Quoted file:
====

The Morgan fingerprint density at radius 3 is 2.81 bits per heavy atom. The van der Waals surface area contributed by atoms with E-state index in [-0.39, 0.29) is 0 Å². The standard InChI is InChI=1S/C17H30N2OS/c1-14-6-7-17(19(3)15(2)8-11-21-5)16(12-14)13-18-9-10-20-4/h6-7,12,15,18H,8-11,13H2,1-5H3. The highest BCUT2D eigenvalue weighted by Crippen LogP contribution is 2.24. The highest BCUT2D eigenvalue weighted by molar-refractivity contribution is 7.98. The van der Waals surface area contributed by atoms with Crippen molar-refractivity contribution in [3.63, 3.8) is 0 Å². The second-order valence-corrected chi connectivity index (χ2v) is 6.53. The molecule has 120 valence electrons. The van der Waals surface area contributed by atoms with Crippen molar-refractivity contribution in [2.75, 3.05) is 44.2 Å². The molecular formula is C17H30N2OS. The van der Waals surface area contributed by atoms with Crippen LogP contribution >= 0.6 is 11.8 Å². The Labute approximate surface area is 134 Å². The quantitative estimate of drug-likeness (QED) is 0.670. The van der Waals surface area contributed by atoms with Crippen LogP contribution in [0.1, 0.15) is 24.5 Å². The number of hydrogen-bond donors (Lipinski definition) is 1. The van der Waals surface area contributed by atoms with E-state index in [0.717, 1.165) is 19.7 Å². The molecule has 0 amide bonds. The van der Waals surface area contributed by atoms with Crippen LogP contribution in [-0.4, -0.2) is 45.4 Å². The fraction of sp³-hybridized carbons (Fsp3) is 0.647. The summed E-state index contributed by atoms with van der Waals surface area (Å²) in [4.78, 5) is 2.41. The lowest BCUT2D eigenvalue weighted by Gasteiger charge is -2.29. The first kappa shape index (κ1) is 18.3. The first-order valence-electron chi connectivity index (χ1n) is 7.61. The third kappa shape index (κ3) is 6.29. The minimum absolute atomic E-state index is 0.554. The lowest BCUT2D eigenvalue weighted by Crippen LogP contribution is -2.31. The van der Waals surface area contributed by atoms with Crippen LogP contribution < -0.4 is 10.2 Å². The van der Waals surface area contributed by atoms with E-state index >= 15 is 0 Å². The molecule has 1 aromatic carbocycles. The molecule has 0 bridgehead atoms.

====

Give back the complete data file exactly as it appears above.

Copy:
The Morgan fingerprint density at radius 3 is 2.81 bits per heavy atom. The van der Waals surface area contributed by atoms with E-state index in [-0.39, 0.29) is 0 Å². The standard InChI is InChI=1S/C17H30N2OS/c1-14-6-7-17(19(3)15(2)8-11-21-5)16(12-14)13-18-9-10-20-4/h6-7,12,15,18H,8-11,13H2,1-5H3. The highest BCUT2D eigenvalue weighted by Crippen LogP contribution is 2.24. The highest BCUT2D eigenvalue weighted by molar-refractivity contribution is 7.98. The van der Waals surface area contributed by atoms with Crippen molar-refractivity contribution in [3.63, 3.8) is 0 Å². The second-order valence-corrected chi connectivity index (χ2v) is 6.53. The molecule has 120 valence electrons. The van der Waals surface area contributed by atoms with Crippen molar-refractivity contribution in [2.75, 3.05) is 44.2 Å². The molecular formula is C17H30N2OS. The van der Waals surface area contributed by atoms with Crippen LogP contribution >= 0.6 is 11.8 Å². The Labute approximate surface area is 134 Å². The quantitative estimate of drug-likeness (QED) is 0.670. The van der Waals surface area contributed by atoms with Crippen LogP contribution in [0.1, 0.15) is 24.5 Å². The number of hydrogen-bond donors (Lipinski definition) is 1. The van der Waals surface area contributed by atoms with E-state index in [0.717, 1.165) is 19.7 Å². The molecule has 0 amide bonds. The van der Waals surface area contributed by atoms with Crippen LogP contribution in [-0.4, -0.2) is 45.4 Å². The fraction of sp³-hybridized carbons (Fsp3) is 0.647. The summed E-state index contributed by atoms with van der Waals surface area (Å²) in [4.78, 5) is 2.41. The lowest BCUT2D eigenvalue weighted by Gasteiger charge is -2.29. The first kappa shape index (κ1) is 18.3. The first-order valence-electron chi connectivity index (χ1n) is 7.61. The third kappa shape index (κ3) is 6.29. The minimum absolute atomic E-state index is 0.554. The lowest BCUT2D eigenvalue weighted by Crippen LogP contribution is -2.31. The van der Waals surface area contributed by atoms with Crippen LogP contribution < -0.4 is 10.2 Å². The van der Waals surface area contributed by atoms with E-state index >= 15 is 0 Å². The molecule has 1 aromatic carbocycles. The molecule has 0 bridgehead atoms.